Antoine Lavoisier: The Father of Modern Chemistry

Antoine Laurent Lavoisier (1743-1794) was a French chemist and a leading figure in the 18th-century chemical revolution. He is one of the paragons of science and is also known as the Newton of chemistry. He gave a whole new concept to the laboratory analyses and conducted many experiments. In short, he gave the basic concepts, methods, nomenclature, and equipment of modern chemistry.

antoine levoisierHe is called, the founder of quantitative chemical analysis in scientific communities and some believe him to be the founder of the science. He kept detailed notes on procedures, theory, and types of equipment which led to the framing of principles of modern-day chemistry.

In his book, ‘Trait lmentaire de Chimie’, published in 1789, Lavoisier suggested that chemical reactions may be considered as a closed system. This led to a breakthrough in science, named, the Law of conservation of mass, or as the French call it, the Lavoisier’s law. It states that “nothing is lost, nothing is created, everything is transformed”. He also considered the universe to be a closed system.

There are many books published by Antoine Lavoisier, including;

  • Opuscules Physiques et Chimiques (1774)
  • Essays: Physical and Chemical (1776)
  • Essays on the Effects Produced by Various Processes on Atmospheric Air (1783)
  • (Traité Élémentaire de Chimie) Elementary Treatise of Chemistry (1789)
  • Elements of Chemistry (1789)
  • A Treatise on Air, containing new experiments and thoughts on combustion (1791)
  • The Edinburgh New Dispensatory (1791)
  • Essays, Physiological and Practical (1794)

In his books, he revolutionized chemistry by introducing new definitions and nomenclature of elements and compounds, their properties, and reactions. Before him, the chemistry discipline was not even considered a science, it was just a study of the legacy of Greek philosophers. Chemistry at that time consisted of Aristotle’s four elements (earth, air, fire, water) modified into modern-day elements with another famous concept of that time, the phlogiston.

Major Contributions in Chemistry

Antoine Lavoisier is the unanimously recognized father of modern chemistry. It is because of him, that chemistry is considered the central science, today.

  • Antoine Lavoisier introduced that a chemical element is a substance that could not be further decomposed. He actually proved the hypothesis of another scientist Robert Boyle, who stated this in 1661.
  • He, for the first time, gave the idea of elemental naming, on the basis of compositions.
  • He gave Lavoisier’s oxygen theory, which nullified the phlogiston theory. He related combustion to oxidation and rusting i.e. when metal gets rusted, it starts to gain weight instead of losing it.
  • In 1778, he introduced that breathable air is not an element but is a mixture of two gases.
  • In 1779, he gave a name to the gas that is responsible for combustion called oxygen (from Greek, acid-forming). The other gas was named Azote (a Greek word meaning no life). Later this gas was named nitrogen by another scientist, Jean-Antoine-Claude Chaptal.
  • He also discover, isolated, and named the ‘inflammable gas’, which later came to be known as hydrogen.
  • In 1783, he discovered that water is not an element but a compound. It contains one element (oxygen) that combines with metals to form metal oxides. The second element was ‘inflammable air’, now called hydrogen. He also identified the combustible component of air and called it ‘dephlogisticated air’.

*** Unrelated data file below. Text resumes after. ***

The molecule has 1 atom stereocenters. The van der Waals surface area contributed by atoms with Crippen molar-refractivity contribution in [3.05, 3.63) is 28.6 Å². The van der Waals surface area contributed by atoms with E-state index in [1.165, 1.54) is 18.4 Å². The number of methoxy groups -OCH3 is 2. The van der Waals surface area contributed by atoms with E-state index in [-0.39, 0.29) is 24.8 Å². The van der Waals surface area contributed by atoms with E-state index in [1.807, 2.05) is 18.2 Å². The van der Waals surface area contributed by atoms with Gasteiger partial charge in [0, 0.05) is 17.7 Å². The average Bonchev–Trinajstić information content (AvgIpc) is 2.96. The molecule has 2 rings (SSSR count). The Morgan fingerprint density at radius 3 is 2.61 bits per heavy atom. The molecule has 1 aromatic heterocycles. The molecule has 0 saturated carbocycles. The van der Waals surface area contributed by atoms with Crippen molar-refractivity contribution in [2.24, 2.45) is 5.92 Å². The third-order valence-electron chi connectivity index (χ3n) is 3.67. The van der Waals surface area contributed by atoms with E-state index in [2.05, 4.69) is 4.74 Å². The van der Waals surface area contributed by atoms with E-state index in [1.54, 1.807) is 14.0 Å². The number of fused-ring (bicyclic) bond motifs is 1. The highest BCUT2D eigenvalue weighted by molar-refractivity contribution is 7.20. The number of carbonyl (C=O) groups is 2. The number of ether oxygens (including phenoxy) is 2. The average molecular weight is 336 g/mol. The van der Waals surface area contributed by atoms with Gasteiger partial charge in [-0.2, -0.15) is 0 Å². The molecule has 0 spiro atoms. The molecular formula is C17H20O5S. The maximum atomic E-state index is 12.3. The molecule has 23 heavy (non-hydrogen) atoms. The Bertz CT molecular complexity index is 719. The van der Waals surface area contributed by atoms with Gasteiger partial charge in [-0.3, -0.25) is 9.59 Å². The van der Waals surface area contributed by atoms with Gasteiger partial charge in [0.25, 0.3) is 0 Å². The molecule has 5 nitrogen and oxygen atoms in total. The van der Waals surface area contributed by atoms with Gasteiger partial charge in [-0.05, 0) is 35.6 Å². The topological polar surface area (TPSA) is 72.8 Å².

• He identified, and isolated carbon dioxide, and called it ‘fixed air’.
  • Lavoisier terminated the Empedocles, known as, the theory of four elements (water, earth, air, and fire). He gave the experiment that was an example of the fact, during transformation, there is no matter lost or gained. It is only transformed from one form to another. This way he formulated the famous law of conservation of mass.
  • He also terminated the Alchemist’s idea of transmutation.
  • He described different basic chemical reactions that helped tremendously in modern chemistry.
  • Lavoisier helped to design the metric system of weights and measures with the help of other two scientists.

His work was carried on by a British scientist, John Dalton. He combined Antoine Lavoisier’s and Joseph Proust’s work to examine atomic ratios as a function of their mass ratios. After a series of experiments and detailed analysis, he developed his own atomic model consisting of 12 elements.

Dalton's Atomic Symbols - Antoine Lavoisier Atomic model

During the political revolution of France, he was tried and convicted of “the conspiracy against the people of France”. On May 9, 1794, he was killed in this political intrigue of revolution.

Concepts Berg

Who is the father of chemistry?

Jabir Ibn Hayyan is regarded as the father of classical chemistry and Antoine L. Lavoisier is the father of modern chemistry.

What theory did Antoine Lavoisier discover?

  • Antoine Lavoisier discovered, identified, isolated, named, and formulated many principles of modern-day chemistry.
  • He gave Lavoisier’s oxygen theory. According to his theory, oxygen is responsible for combustion.
  • Lavoisier identified air to be a mixture, unlike ancient concepts where it was regarded as an element.
  • He identified water to be a compound, unlike ancient concepts where it was regarded as an element.
  • He gave many other important laws and directions that led to a revolution in chemistry.

What elements did Antoine Lavoisier discover?

There are a lot of elements that he discovered but his major discoveries were hydrogen and oxygen.

What type of scientist was Antoine Lavoisier?

Antoine Lavoisier was a French chemist known as the father of modern chemistry. He was originally from bourgeois, a noble French family. He was an important scientist in The Renaissance Era.

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